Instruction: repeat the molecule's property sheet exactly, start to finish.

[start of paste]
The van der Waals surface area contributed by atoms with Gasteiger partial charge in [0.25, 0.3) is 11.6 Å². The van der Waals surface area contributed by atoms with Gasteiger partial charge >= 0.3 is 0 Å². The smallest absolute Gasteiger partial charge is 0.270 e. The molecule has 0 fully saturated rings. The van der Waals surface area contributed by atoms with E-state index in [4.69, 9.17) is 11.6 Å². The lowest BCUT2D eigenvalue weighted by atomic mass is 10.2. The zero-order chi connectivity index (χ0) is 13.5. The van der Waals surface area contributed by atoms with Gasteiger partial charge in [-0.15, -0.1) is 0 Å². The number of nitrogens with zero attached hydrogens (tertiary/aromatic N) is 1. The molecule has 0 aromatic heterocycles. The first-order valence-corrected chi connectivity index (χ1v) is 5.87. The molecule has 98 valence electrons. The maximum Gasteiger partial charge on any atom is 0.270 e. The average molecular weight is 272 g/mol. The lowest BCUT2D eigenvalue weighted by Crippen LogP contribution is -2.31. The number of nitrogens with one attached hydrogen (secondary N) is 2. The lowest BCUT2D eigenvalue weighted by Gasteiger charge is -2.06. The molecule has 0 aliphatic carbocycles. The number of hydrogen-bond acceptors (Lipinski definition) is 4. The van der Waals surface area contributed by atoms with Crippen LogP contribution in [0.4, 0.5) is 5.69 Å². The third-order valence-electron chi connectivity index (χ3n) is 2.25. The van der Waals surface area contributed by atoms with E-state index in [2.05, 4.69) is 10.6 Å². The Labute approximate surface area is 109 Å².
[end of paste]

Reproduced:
The van der Waals surface area contributed by atoms with Gasteiger partial charge in [0.25, 0.3) is 11.6 Å². The van der Waals surface area contributed by atoms with Gasteiger partial charge >= 0.3 is 0 Å². The smallest absolute Gasteiger partial charge is 0.270 e. The molecule has 0 fully saturated rings. The van der Waals surface area contributed by atoms with E-state index in [4.69, 9.17) is 11.6 Å². The lowest BCUT2D eigenvalue weighted by atomic mass is 10.2. The zero-order chi connectivity index (χ0) is 13.5. The van der Waals surface area contributed by atoms with Gasteiger partial charge in [-0.15, -0.1) is 0 Å². The number of nitrogens with zero attached hydrogens (tertiary/aromatic N) is 1. The molecule has 0 aromatic heterocycles. The first-order valence-corrected chi connectivity index (χ1v) is 5.87. The molecule has 98 valence electrons. The maximum Gasteiger partial charge on any atom is 0.270 e. The average molecular weight is 272 g/mol. The lowest BCUT2D eigenvalue weighted by Crippen LogP contribution is -2.31. The number of nitrogens with one attached hydrogen (secondary N) is 2. The lowest BCUT2D eigenvalue weighted by Gasteiger charge is -2.06. The molecule has 0 aliphatic carbocycles. The number of hydrogen-bond acceptors (Lipinski definition) is 4. The van der Waals surface area contributed by atoms with Crippen LogP contribution in [0.4, 0.5) is 5.69 Å². The third-order valence-electron chi connectivity index (χ3n) is 2.25. The van der Waals surface area contributed by atoms with E-state index in [2.05, 4.69) is 10.6 Å². The Labute approximate surface area is 109 Å².